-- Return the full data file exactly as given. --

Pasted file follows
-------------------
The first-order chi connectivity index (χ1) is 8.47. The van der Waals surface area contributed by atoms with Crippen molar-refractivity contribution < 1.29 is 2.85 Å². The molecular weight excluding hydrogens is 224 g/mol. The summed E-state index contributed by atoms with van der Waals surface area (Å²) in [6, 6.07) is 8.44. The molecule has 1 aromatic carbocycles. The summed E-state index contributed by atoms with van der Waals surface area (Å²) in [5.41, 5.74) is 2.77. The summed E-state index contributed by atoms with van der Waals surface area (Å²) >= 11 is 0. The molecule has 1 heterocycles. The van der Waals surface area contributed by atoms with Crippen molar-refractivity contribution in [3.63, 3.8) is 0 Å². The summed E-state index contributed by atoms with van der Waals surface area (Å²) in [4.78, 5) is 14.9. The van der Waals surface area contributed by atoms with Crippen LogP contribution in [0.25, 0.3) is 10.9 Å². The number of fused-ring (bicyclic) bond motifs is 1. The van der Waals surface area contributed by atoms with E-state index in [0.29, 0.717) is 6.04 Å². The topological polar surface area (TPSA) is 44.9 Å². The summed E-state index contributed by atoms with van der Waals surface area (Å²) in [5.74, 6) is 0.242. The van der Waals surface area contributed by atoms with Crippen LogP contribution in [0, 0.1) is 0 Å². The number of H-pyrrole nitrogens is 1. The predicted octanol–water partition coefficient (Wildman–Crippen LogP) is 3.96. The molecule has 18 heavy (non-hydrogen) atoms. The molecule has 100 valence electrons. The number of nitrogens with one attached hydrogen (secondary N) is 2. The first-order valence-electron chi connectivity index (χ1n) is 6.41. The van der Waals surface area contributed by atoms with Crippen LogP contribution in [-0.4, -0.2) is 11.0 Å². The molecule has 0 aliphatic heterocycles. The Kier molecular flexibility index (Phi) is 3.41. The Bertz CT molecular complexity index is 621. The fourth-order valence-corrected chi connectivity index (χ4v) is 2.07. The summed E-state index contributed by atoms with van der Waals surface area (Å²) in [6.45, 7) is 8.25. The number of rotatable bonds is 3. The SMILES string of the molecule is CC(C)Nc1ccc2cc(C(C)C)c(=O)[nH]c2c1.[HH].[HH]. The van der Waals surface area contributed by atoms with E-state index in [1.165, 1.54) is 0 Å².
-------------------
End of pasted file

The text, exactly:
The first-order chi connectivity index (χ1) is 8.47. The van der Waals surface area contributed by atoms with Crippen molar-refractivity contribution < 1.29 is 2.85 Å². The molecular weight excluding hydrogens is 224 g/mol. The summed E-state index contributed by atoms with van der Waals surface area (Å²) in [6, 6.07) is 8.44. The molecule has 1 aromatic carbocycles. The summed E-state index contributed by atoms with van der Waals surface area (Å²) in [5.41, 5.74) is 2.77. The summed E-state index contributed by atoms with van der Waals surface area (Å²) >= 11 is 0. The molecule has 1 heterocycles. The van der Waals surface area contributed by atoms with Crippen molar-refractivity contribution in [3.63, 3.8) is 0 Å². The summed E-state index contributed by atoms with van der Waals surface area (Å²) in [4.78, 5) is 14.9. The van der Waals surface area contributed by atoms with Crippen LogP contribution in [0.25, 0.3) is 10.9 Å². The number of fused-ring (bicyclic) bond motifs is 1. The van der Waals surface area contributed by atoms with E-state index in [0.29, 0.717) is 6.04 Å². The topological polar surface area (TPSA) is 44.9 Å². The summed E-state index contributed by atoms with van der Waals surface area (Å²) in [5.74, 6) is 0.242. The van der Waals surface area contributed by atoms with Crippen LogP contribution in [0, 0.1) is 0 Å². The number of H-pyrrole nitrogens is 1. The predicted octanol–water partition coefficient (Wildman–Crippen LogP) is 3.96. The molecule has 18 heavy (non-hydrogen) atoms. The molecule has 100 valence electrons. The number of nitrogens with one attached hydrogen (secondary N) is 2. The first-order valence-electron chi connectivity index (χ1n) is 6.41. The van der Waals surface area contributed by atoms with Crippen LogP contribution in [-0.4, -0.2) is 11.0 Å². The molecule has 0 aliphatic heterocycles. The Kier molecular flexibility index (Phi) is 3.41. The Bertz CT molecular complexity index is 621. The fourth-order valence-corrected chi connectivity index (χ4v) is 2.07. The summed E-state index contributed by atoms with van der Waals surface area (Å²) in [6.45, 7) is 8.25. The number of rotatable bonds is 3. The SMILES string of the molecule is CC(C)Nc1ccc2cc(C(C)C)c(=O)[nH]c2c1.[HH].[HH]. The van der Waals surface area contributed by atoms with E-state index in [1.165, 1.54) is 0 Å².